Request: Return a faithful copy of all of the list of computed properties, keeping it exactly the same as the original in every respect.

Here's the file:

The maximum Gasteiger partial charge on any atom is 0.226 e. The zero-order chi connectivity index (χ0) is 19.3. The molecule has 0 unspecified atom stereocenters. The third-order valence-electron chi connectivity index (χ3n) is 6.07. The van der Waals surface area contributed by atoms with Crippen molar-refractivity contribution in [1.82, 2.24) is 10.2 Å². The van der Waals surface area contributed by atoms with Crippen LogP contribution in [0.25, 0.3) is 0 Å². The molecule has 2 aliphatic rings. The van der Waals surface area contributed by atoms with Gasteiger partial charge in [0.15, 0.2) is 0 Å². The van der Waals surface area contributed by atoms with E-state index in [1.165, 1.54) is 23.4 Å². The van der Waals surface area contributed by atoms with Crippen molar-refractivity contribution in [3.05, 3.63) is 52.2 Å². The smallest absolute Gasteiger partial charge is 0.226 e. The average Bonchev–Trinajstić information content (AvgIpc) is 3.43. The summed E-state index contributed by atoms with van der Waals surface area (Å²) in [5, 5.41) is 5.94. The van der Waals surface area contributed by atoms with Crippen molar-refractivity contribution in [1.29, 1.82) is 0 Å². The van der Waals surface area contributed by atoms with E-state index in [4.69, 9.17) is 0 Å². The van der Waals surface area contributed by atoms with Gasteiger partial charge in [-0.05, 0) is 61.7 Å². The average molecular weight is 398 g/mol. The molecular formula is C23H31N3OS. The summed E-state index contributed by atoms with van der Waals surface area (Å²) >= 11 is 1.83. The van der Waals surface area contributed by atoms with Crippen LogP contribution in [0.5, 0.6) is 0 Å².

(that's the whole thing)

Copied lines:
The maximum Gasteiger partial charge on any atom is 0.226 e. The zero-order chi connectivity index (χ0) is 19.3. The molecule has 0 unspecified atom stereocenters. The third-order valence-electron chi connectivity index (χ3n) is 6.07. The van der Waals surface area contributed by atoms with Crippen molar-refractivity contribution in [1.82, 2.24) is 10.2 Å². The van der Waals surface area contributed by atoms with Crippen LogP contribution in [0.25, 0.3) is 0 Å². The molecule has 2 aliphatic rings. The van der Waals surface area contributed by atoms with Gasteiger partial charge in [0.15, 0.2) is 0 Å². The van der Waals surface area contributed by atoms with E-state index in [1.165, 1.54) is 23.4 Å². The van der Waals surface area contributed by atoms with Crippen molar-refractivity contribution in [3.05, 3.63) is 52.2 Å². The smallest absolute Gasteiger partial charge is 0.226 e. The average Bonchev–Trinajstić information content (AvgIpc) is 3.43. The summed E-state index contributed by atoms with van der Waals surface area (Å²) in [5, 5.41) is 5.94. The van der Waals surface area contributed by atoms with Crippen molar-refractivity contribution in [1.29, 1.82) is 0 Å². The van der Waals surface area contributed by atoms with E-state index in [4.69, 9.17) is 0 Å². The van der Waals surface area contributed by atoms with Gasteiger partial charge in [-0.05, 0) is 61.7 Å². The average molecular weight is 398 g/mol. The molecular formula is C23H31N3OS. The summed E-state index contributed by atoms with van der Waals surface area (Å²) >= 11 is 1.83. The van der Waals surface area contributed by atoms with Crippen LogP contribution in [0.5, 0.6) is 0 Å².